After the Offer Gets Accepted

The steps below are generally what happen after the contract has been accepted by the sellers. 

Step 1:  Contract Acceptance – Yippee! – Celebrate (briefly, and then let your Realtor get to work!) 

Step 2:  Escrow Opens – Selecting a title company is most often done by the sellers and the selling agent generally opens the escrow.  Occasionally opening of escrow will be done during the listing period.  This is when you have three days after acceptance to get your deposit into escrow. 

Step 3:  Loan Application and Income/Employment Verification:  Most buyers have started this process before looking for a home and if you were pre-qualified much of this work is complete.  Make sure your Realtor and Lender are working together.

Step 4:  Inspections – Most transactions require the seller to provide a Pest Inspection and good Realtors insist their buyers get a Home Inspection to verify the house systems are in working order and the building is in compliance with local regulations.  Generally sellers will pay to have all section I items on the pest inspection repaired.  Section II items on the pest inspection and items that need repair or replacing as found in the home inspection may be subject to further negotiation. 

Step 5:  Disclosures and More Disclosures  –  The mandatory sellers disclosures include California Statewide buyer/seller advisory, Supplemental Statutory Disclosure (SSD), Transfer Disclosure Statement (TDS), Natural Hazard Disclosure (NHD) , Lead Paint Disclosure.  Your Realtor will make sure you get and understand each of these. 

Step 6:  Preliminary Title Report – Provided by the title company this report will alert you to liens, easements, taxes and other items filed on the property. 

Step 7:  Property Appraisal – This is ordered by and is primarily for your lender to confirm the value of the property.  Most often the appraised value will be the amount you have agreed with the seller to buy and sell. Read this report carefully, there is a wealth of information about your new home. 

Step 8:  Removing Financing Contingencies – Unless otherwise stated in the California Purchase Agreement this happens 17 days after the contract is signed. 

Step 9:  Removing Inspection/Property Contingencies – You, as the buyer, have, unless otherwise stated, 10 days to have the home inspected and review reports before you must remove this contingency.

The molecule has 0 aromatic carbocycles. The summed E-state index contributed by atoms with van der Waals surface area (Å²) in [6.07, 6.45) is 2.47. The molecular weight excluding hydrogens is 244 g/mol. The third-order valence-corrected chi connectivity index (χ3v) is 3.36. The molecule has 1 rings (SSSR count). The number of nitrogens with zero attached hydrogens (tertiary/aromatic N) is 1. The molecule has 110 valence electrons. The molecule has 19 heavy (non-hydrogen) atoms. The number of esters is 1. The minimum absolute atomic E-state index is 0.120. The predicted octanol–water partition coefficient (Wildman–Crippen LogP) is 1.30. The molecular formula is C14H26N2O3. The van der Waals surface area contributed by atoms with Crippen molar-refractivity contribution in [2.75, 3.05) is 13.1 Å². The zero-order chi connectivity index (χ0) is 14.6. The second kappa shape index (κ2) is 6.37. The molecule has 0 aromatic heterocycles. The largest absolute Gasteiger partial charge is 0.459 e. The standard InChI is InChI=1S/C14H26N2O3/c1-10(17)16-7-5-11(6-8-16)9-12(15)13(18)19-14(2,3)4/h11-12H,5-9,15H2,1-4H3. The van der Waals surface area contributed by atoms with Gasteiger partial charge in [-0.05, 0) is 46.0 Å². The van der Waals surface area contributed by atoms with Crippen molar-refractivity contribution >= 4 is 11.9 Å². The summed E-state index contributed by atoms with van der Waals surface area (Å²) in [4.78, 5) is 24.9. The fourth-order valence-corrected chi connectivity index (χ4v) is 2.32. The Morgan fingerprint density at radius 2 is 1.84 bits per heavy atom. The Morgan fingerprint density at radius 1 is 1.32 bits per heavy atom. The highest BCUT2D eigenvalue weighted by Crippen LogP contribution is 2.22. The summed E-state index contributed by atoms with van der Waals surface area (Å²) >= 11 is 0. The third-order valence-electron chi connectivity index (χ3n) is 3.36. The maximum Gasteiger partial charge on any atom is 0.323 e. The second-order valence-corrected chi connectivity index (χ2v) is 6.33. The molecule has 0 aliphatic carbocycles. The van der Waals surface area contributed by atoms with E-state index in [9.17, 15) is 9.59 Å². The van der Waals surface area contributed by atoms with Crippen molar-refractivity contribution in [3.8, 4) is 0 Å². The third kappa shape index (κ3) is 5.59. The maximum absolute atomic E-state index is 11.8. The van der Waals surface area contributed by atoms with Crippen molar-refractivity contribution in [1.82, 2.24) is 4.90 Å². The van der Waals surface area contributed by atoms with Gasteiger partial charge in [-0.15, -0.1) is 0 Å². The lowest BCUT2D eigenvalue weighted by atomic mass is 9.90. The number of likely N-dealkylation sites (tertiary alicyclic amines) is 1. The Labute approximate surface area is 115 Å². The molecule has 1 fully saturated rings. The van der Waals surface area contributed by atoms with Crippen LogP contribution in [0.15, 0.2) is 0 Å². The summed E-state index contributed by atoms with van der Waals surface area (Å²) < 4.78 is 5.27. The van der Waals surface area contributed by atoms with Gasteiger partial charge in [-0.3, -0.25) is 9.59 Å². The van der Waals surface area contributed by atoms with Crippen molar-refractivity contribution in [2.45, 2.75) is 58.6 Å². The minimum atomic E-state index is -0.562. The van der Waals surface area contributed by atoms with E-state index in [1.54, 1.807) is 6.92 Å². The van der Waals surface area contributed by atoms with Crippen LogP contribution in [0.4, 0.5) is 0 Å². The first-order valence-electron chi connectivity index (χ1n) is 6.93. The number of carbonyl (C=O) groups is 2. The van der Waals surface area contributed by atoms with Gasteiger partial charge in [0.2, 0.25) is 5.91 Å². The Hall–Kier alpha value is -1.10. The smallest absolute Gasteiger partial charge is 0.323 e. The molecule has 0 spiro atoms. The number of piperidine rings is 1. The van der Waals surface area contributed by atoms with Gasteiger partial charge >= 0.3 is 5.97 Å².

Step 10:  Deposit Increase – If asked this will happen after the inspection period and removal of property contingencies. 

Step 11:  Selecting and Obtaining Hazard Insurance – This is coordinated with the Lender and Title Company but it is your task to make happen.  If this is your first home your Realtor and Lender will be able to guide you. 

Step 12:  Home Warranty – If the sellers agreed to acquire a Home Warranty as part of the purchase, now is the time for it to be ordered.  If the sellers are not buying the policy, you may order and pay for one.  They generally cost between $300 and $400 and are well worth the expense. (This is my gift to you) 

Step 13:  Signing Documents – This will be scheduled by the title company and most often will be in their office or if you are not is the same town can be done at a title company in your city.  If you have a good Realtor or Lender they will be there to help answer any questions you have.  You will be signing more documents than you ever imagined! 

Step 14:  Final Walk Though – This is an important inspection made by you to make sure the home is in the same or better condition as it was when the Purchase Agreement was signed.  Make sure your Realtor is with you and has a check list of items to review.  This is where you can verify the seller made required repairs agreed to under the contract and subsequent amendments. 

Step 15:  Close of Escrow – This happens when all conditions of the escrow have been met including the receipt by the title company of “good” funds. 

Step 16:  Title Transfer – Often referred to as “Recording,” this is when the actual title of the property is transferred from the seller to the new owner.  It is at this point, you will have access, unless otherwise arranged, to your new home. 

What I have described in the steps above is a typical transaction between a buyer and seller.  The steps may happen in a different order or in the case of issues, which are not abnormal, may happen more than once. For example it is not uncommon for a property appraiser to re-inspect the property if there were code or safety violations.     

Please call me with any questions or concerns during this process.  I am here to help and make this as stress free as possible.  

Brenda Brown-Williams